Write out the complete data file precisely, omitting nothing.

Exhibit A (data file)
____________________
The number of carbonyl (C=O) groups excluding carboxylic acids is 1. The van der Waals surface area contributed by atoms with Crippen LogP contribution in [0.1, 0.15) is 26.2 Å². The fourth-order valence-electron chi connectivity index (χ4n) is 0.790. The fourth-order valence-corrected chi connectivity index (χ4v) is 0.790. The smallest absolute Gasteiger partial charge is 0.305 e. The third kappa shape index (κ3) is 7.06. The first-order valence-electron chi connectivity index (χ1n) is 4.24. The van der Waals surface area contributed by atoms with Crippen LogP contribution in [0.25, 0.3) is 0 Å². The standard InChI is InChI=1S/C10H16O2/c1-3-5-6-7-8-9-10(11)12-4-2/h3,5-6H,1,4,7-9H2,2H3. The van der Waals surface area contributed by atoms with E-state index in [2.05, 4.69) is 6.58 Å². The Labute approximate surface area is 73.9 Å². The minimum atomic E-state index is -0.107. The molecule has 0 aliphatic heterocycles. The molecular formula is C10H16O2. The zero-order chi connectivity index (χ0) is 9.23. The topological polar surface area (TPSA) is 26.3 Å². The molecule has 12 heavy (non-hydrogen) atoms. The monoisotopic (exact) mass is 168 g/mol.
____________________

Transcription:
The number of carbonyl (C=O) groups excluding carboxylic acids is 1. The van der Waals surface area contributed by atoms with Crippen LogP contribution in [0.1, 0.15) is 26.2 Å². The fourth-order valence-electron chi connectivity index (χ4n) is 0.790. The fourth-order valence-corrected chi connectivity index (χ4v) is 0.790. The smallest absolute Gasteiger partial charge is 0.305 e. The third kappa shape index (κ3) is 7.06. The first-order valence-electron chi connectivity index (χ1n) is 4.24. The van der Waals surface area contributed by atoms with Crippen LogP contribution in [0.25, 0.3) is 0 Å². The standard InChI is InChI=1S/C10H16O2/c1-3-5-6-7-8-9-10(11)12-4-2/h3,5-6H,1,4,7-9H2,2H3. The van der Waals surface area contributed by atoms with E-state index in [2.05, 4.69) is 6.58 Å². The Labute approximate surface area is 73.9 Å². The minimum atomic E-state index is -0.107. The molecule has 0 aliphatic heterocycles. The molecular formula is C10H16O2. The zero-order chi connectivity index (χ0) is 9.23. The topological polar surface area (TPSA) is 26.3 Å². The molecule has 12 heavy (non-hydrogen) atoms. The monoisotopic (exact) mass is 168 g/mol.